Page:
In the Balanced Budget Act of 1997, Congress authorized a scientific evaluation of the Title V, Section 510 Abstinence Education Program.  This report presents final results from a...

    The enactment of Title V, Section 510 of the Personal Responsibility and Work Opportunity Reconciliation Act of 1996 significantly increased the funding and prominence of abstinence education as an approach to promote sexual abstinence and healthy teen behavior.  Since fiscal year 1998, the Title V, Section 510 program has allocated $50 million annually in federal funding for programs that teach abstinence from sexual activity outside of marriage as the expected standard for school-age children.  Under the matching block grant program administered by the U.S. Department of Health and Human Services (DHHS), states must match this federal funding at 75 percent, resulting in a total of $87.5 million annually for Title V, Section 510 abstinence education programs.  All programs receiving Title V, Section 510 abstinence education funding must comply with the “A-H” definition of abstinence education.

    In the Balanced Budget Act of 1997, Congress authorized a scientific evaluation of the Title V, Section 510 Abstinence Education Program.  This report presents final results from a multi-year, experimentally-based impact study conducted as part of this evaluation.  It focuses on four selected Title V, Section 510 abstinence education programs:  (1) My Choice, My Future! in Powhatan, Virginia; (2) ReCapturing the Vision in Miami, Florida; (3) Families United to Prevent Teen Pregnancy (FUPTP) in Milwaukee, Wisconsin; and (4) Teens in Control in Clarksdale, Mississippi.  Based on follow-up data collected from youth four to six years after study enrollment, the report presents the estimated program impacts on youth behavior, including sexual abstinence, risks of pregnancy and sexually transmitted diseases (STDs), and other related outcomes. (author abstract)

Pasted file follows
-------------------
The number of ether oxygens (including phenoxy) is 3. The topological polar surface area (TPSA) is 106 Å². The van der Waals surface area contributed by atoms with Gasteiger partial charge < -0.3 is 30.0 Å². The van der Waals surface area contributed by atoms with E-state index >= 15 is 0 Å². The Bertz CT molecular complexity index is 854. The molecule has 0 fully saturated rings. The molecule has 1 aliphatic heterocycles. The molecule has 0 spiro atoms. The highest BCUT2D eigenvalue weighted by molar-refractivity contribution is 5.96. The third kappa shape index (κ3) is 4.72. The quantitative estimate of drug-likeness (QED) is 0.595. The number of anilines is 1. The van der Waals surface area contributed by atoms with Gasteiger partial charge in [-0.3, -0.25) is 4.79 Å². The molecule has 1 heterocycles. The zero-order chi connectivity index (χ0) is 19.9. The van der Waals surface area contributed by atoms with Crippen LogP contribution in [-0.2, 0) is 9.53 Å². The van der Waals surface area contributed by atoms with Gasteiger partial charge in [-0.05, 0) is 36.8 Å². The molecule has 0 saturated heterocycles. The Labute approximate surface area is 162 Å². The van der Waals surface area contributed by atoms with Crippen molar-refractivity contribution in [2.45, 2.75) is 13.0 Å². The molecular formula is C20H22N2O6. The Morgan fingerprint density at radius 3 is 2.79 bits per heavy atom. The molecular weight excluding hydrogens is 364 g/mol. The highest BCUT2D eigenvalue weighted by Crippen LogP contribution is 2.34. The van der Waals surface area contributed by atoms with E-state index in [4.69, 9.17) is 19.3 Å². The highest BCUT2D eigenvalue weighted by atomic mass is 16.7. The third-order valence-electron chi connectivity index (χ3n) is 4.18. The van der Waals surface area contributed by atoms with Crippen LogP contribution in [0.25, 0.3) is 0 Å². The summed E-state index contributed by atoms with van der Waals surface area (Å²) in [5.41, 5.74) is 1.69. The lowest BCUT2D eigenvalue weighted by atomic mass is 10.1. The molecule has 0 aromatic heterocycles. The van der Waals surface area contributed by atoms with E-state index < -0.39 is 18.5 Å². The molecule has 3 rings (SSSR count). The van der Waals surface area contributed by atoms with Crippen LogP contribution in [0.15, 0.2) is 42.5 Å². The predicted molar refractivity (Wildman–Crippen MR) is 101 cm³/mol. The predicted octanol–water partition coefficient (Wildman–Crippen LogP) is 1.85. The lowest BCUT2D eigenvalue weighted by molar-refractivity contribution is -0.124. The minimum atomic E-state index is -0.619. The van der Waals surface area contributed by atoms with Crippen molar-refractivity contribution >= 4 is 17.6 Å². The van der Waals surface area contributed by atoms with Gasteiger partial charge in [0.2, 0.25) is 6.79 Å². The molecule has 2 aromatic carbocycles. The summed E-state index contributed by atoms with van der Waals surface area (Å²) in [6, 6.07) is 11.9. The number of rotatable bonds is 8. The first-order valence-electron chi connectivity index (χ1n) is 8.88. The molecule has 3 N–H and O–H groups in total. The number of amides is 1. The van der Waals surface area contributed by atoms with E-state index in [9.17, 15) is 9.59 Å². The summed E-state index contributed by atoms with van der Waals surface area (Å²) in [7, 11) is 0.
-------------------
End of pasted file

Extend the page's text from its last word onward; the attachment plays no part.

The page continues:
• Individual Author: Huston, Aletha C.; Gupta, Anjali E.; Bentley, Alison C.; Dowsett, Chantelle; Ware, Angelica; Epps, Sylvia R.
    Reference Type: Report
    Year: 2008

    Conceived of in the late 1980s and implemented in 1994 in two inner-city areas in Milwaukee, Wisconsin, New Hope was an innovative program designed to address problems in the low-wage labor market. New Hope provided full-time workers with several benefits: an earnings supplement to raise their income above poverty, low-cost health insurance, and subsidized child care. For those unable to find full-time work, the program offered help in finding a job and referral to a wage-paying community service job when necessary. During the demonstration project, each of these benefits was available for up to three years.

    This working paper examines children’s social behavior, parent-child relationships, and participation in out-of-school activities at the eight-year follow up of the New Hope Project (five years after the program ended) by comparing program-group and control-group children. The findings show that New Hope continued to increase children’s positive social behavior, as reported by their parents, through year eight, and continued to increase the amount of time children...

    Conceived of in the late 1980s and implemented in 1994 in two inner-city areas in Milwaukee, Wisconsin, New Hope was an innovative program designed to address problems in the low-wage labor market. New Hope provided full-time workers with several benefits: an earnings supplement to raise their income above poverty, low-cost health insurance, and subsidized child care. For those unable to find full-time work, the program offered help in finding a job and referral to a wage-paying community service job when necessary. During the demonstration project, each of these benefits was available for up to three years.

    This working paper examines children’s social behavior, parent-child relationships, and participation in out-of-school activities at the eight-year follow up of the New Hope Project (five years after the program ended) by comparing program-group and control-group children. The findings show that New Hope continued to increase children’s positive social behavior, as reported by their parents, through year eight, and continued to increase the amount of time children spend in structured out-of-school activities. (author abstract)